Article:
from Wiktionary, Creative Commons Attribution/Share-Alike License
- adv. An attestation to the truthfulness and frankness of an associated statement
Sorry, no etymologies found.
Prosecutor Robert Boharic attacked Williams’s testimony and questioned his so-called contrition, pointing out the many lies that Williams told during the investigation, implying that he decided to confess not because he wanted to tell the truth and unburden himself, but because it became clear the police had overwhelming evidence against him.
“Blunkers,” he said warmly, “no man is too good not to tell the truth to any one whom he thinks it will help.”
Phineas, to tell the truth of him, was rather afraid of Bonebreaker, and looked forward to the probability of an accident.
Even in that terrible moment, when, on her return from the theatre, she thought that the police had discovered her secret about the diamonds, though she nearly sank through fear, she still carried on her acting in the presence of Lucinda Roanoke; and when she had found herself constrained to tell the truth to Lord George Carruthers, the power to personify a poor, weak, injured creature was not wanting to her.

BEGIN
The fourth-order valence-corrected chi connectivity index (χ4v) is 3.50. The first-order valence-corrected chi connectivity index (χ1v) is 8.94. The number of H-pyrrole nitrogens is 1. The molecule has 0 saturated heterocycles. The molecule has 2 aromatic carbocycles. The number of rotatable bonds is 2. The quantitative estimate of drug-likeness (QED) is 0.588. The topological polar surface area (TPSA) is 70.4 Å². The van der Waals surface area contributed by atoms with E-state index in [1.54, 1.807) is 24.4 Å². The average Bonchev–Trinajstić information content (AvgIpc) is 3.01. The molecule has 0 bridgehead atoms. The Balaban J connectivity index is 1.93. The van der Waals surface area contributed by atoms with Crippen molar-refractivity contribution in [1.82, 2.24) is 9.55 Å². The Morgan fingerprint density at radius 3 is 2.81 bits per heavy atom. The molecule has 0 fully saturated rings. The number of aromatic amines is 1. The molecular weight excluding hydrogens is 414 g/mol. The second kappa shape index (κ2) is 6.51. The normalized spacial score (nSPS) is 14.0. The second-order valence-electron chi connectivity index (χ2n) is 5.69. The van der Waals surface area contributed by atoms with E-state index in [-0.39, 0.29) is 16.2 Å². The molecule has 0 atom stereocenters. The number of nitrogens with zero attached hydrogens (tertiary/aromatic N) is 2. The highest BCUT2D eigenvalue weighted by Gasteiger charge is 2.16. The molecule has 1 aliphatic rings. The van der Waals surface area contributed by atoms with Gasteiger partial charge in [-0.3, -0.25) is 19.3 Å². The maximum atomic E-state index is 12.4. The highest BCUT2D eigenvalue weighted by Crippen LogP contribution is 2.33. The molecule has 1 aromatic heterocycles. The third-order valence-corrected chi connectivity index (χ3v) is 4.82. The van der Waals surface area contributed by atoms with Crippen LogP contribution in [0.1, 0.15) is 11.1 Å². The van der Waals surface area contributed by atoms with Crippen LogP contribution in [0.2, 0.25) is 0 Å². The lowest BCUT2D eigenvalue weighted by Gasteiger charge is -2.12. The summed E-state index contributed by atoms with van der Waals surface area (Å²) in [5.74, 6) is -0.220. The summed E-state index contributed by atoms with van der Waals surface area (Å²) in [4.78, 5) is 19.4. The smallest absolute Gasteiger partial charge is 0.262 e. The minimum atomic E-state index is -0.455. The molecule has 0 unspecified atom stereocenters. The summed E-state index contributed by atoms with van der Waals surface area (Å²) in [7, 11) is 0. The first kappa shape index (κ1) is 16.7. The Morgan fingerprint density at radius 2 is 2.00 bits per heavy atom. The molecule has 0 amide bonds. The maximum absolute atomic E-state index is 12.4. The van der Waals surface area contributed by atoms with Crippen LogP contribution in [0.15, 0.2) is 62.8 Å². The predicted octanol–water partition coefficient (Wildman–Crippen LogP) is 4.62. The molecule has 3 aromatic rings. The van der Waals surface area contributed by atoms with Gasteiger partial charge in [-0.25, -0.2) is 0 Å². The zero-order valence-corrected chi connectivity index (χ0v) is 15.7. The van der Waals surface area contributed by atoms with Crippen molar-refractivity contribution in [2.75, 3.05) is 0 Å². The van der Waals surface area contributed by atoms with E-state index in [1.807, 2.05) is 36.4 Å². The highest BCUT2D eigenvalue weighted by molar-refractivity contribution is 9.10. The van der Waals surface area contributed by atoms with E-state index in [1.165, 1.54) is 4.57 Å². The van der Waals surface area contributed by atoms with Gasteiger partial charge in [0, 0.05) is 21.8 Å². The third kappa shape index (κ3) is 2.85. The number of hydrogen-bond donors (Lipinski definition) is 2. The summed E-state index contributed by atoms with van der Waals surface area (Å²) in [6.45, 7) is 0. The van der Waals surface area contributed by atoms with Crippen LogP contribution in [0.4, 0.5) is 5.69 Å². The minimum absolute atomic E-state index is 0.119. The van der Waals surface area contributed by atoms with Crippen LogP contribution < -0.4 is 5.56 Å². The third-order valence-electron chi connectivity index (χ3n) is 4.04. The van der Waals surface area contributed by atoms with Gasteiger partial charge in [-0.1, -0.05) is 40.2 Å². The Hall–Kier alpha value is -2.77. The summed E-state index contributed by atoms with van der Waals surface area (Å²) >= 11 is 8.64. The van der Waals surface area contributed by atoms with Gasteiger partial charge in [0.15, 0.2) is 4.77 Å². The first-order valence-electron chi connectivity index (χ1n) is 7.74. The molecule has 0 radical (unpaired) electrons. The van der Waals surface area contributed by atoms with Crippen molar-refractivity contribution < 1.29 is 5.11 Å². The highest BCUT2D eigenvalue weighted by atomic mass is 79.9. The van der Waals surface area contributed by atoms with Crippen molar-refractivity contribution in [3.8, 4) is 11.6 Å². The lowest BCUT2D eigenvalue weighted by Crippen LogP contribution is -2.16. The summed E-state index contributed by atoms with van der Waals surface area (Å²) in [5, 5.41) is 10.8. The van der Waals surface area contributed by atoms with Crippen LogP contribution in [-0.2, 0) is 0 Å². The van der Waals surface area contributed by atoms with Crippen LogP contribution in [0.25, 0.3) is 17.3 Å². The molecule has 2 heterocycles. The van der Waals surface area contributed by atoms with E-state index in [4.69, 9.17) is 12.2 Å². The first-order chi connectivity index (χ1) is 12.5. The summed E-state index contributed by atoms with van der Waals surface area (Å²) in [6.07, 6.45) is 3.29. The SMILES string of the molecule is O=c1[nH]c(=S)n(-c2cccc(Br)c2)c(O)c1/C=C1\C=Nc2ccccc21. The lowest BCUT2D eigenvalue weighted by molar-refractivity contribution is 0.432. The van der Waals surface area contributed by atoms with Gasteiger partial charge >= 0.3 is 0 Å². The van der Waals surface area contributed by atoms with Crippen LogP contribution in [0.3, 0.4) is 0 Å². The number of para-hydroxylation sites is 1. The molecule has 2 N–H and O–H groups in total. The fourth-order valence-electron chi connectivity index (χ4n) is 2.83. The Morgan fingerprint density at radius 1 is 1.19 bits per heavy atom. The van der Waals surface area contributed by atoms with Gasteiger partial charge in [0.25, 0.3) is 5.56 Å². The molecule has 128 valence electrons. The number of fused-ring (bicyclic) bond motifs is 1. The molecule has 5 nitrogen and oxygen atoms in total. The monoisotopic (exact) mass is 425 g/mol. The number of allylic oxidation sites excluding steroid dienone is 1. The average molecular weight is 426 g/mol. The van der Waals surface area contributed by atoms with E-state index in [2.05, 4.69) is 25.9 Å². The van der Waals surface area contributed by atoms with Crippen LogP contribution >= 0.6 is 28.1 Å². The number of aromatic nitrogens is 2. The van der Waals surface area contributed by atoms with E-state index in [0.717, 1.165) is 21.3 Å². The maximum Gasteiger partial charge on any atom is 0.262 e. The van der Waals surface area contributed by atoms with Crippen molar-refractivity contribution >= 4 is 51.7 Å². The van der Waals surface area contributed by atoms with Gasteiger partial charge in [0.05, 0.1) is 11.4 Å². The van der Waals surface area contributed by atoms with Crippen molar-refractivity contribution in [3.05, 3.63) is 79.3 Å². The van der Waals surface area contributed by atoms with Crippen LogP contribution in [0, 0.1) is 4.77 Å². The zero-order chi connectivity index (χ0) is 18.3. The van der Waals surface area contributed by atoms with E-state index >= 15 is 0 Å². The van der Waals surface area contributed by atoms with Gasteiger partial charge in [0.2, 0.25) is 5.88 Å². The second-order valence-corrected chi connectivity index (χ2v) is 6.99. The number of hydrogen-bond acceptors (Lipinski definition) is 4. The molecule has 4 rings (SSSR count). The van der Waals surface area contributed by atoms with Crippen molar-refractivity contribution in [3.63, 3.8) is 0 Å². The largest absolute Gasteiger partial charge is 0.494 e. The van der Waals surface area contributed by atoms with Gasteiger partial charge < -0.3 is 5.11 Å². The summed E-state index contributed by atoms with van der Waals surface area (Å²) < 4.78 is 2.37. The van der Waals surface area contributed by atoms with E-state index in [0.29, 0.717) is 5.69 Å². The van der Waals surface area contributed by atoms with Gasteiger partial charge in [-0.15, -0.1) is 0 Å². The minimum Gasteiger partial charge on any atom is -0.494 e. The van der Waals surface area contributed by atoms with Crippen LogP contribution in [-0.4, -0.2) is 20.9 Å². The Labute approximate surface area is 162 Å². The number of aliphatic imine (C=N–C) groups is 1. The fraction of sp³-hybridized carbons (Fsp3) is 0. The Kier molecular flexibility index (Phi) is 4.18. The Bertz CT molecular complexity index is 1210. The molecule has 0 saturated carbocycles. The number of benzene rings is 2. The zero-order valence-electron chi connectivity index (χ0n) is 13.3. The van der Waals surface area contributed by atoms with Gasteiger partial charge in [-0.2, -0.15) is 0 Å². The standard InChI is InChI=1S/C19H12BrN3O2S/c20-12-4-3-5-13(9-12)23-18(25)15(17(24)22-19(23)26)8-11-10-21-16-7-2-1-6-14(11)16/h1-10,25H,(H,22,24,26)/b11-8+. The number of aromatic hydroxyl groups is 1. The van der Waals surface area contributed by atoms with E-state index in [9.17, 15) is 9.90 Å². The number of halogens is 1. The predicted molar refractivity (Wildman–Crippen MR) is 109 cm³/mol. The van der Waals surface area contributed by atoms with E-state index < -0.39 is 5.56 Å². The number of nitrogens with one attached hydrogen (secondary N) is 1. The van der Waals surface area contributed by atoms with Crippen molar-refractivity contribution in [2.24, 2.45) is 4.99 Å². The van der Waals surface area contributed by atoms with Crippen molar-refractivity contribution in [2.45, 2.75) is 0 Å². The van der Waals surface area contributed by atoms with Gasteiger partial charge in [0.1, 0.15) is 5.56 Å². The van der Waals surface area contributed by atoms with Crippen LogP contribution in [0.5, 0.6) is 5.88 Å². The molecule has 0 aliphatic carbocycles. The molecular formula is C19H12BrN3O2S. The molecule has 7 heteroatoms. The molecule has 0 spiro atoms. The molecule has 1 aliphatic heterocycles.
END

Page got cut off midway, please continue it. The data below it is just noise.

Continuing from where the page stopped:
I said I wasn’t prepared to do that, and that I was going to tell the truth about whatever emerged, leading Germany’s Gunter Pleuger to observe that “truth” and “good and evil” were not absolutes.
Oooohhh, girl, you need to tell the truth and shame the devil!
Her newfound ability to compel people to tell the truth had eventually landed her a cushy job working for both NTAC and the FBI.